Google’s PowerMeter: Energy Speedometer For Your Home

Google Powermeter Screenshot

PowerMeter from Google.orgGoogle is everywhere and now, they want you to be able to track your electricity consumption online using their PowerMeter product. PowerMeter has been available since October 2009 and works in conjunction with a homes’ existing smart electricity meter or with 3rd party energy monitoring devices. Having a smart meter alone is not enough to access your data using PowerMeter; your utility company must partner with Google in order to gain real-time access to your energy usage.

Once your utility partners with Google, as San Diego Gas & Electric and TXU Energy have, your homes’ energy consumption information will be available online and access to the PowerMeter application is provided free of charge.

ENVI Energy Consumption Monitor, Transmitter and CT ClampIf your utility company has not partnered with Google, another way to track your energy consumption online with PowerMeter is by purchasing a product like Current Cost’s ENVI monitor. Connecting the ENVI monitor is relatively simple; connect two CT clamps at the electrical box on your incoming power lines. A transmitter will then send the information to the ENVI monitor which can be up to 100′ away. The ENVI monitor tracks energy usage and when connected to a PC, the ENVI monitor will transmit the data to Google PowerMeter for online monitoring.

The only downside we can think of with Google’s PowerMeter is the phone call from an obsessively Jubbling working spouse monitoring energy usage online and questioning power consumption at home. “How many lights are on?”, “Why do we have two tv’s on?.”

But the benefits of the Google PowerMeter definitely override any downside and that is why we classify it as a speedometer for your home. With access to instant energy consumption information, homeowners will find ways to reduce and see the results real-time as they make changes. The 30 day lag we’re used to will be a thing of the past.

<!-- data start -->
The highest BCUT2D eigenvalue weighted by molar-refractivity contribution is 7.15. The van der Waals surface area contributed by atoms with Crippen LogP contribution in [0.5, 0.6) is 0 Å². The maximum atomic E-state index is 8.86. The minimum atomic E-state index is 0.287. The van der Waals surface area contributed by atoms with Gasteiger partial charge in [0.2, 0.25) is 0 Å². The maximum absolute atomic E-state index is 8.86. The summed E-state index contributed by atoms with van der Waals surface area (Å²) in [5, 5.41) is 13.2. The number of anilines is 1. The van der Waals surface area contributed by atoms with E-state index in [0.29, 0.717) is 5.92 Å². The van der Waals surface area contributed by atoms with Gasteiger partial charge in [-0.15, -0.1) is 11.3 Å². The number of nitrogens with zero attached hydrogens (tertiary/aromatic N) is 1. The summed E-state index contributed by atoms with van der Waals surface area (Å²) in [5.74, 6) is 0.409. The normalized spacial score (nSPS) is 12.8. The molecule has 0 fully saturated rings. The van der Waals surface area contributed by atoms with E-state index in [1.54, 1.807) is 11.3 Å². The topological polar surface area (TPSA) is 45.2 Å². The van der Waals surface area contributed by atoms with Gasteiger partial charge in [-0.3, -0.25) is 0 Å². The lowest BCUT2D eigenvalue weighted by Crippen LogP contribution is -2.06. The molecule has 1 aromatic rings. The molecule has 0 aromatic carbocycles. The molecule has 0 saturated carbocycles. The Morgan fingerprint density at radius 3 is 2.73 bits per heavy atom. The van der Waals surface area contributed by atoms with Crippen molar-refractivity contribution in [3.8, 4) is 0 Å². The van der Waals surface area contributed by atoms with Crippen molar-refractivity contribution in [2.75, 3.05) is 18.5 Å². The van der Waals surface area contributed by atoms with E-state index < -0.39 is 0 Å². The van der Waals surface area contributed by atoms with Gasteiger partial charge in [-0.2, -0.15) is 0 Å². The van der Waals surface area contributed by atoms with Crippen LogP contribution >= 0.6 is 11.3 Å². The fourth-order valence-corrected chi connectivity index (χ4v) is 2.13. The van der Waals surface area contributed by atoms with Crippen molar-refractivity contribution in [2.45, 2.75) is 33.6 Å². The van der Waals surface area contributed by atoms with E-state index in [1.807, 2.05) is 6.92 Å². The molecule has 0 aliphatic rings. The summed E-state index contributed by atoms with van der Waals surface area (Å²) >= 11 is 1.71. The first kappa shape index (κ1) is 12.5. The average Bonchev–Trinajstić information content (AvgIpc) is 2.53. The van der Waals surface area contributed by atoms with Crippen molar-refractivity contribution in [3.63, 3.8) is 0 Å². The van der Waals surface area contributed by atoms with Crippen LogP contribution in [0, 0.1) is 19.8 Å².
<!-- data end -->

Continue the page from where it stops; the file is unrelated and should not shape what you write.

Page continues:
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Google Leads Coalition Urging Obama To Support Universal Smart Meters

This article originally appeared at BusinessGreen.com, and is reprinted with permission.

April 6, 2010 – James Murray, BusinessGreen.com – A group of over 45 energy, investment and IT firms, as well as a number of green NGOs have joined forces this week to call on US president Barack Obama to explicitly support the roll out of advanced smart meter technologies for every household and business in the US.

In an open letter to the president orchestrated by the Climate Group and backed by a host of big name technology and energy firms, such as Google, AT &T, Intel, GE, HP and Verizon, the coalition asks the administration to ” adopt the goal of giving every household and business access to timely, useful and actionable information on their energy use”.

“By giving people the ability to monitor and manage their energy consumption, for instance, via their computers, phones or other devices, we can unleash the forces of innovation in homes and businesses,” states the letter. “At the same time, we can harness the power of millions of people to reduce greenhouse gas emissions – and save consumers billions of dollars.”

Specifically, the group recommends that the administration launch a White House-led research programme to work out the best way of providing consumers and businesses with energy use information, while establishing effective privacy rules.

It also called for the administration to direct federal agencies to ensure that the availability of energy data forms part of a wide range of existing low carbon and energy projects, such as Obama’s home weatherisation, energy efficiency grants, appliance standards, home and commercial building programs, and clean tech R&D funding programmes.

The group added that there was a strong commercial case for supporting the roll out of smart meters and smart appliances capable of automatically turning off when not in use, noting that studies have shown they can help to cut household energy use by around 15 per cent.

Writing on Google’s official blog, the company’s Energy Policy Counsel Michael Terrell said that the group, which hosted its first event in Washington DC yesterday, would now work together to develop policy proposals that could help improve the availability of energy use data.

Most of the companies signed up to the group have a vested interest in the development of new smart meter and smart appliance technologies, with Google, for example, investing heavily in its recently launched PowerMeter online toolset.

The Obama administration has repeatedly signaled its support for smart grid technologies, earmarking large chunks of the stimulus package for investment in large-scale smart grid trials. However, the president has stopped short of emulating a number of European governments by setting a target date for the universal roll out of smart meters.

Jubbling’s Take: Having real-time access to your homes energy consumption is the equivalent of having a speedometer in your car. We consider this a Jubbling no-brainer.

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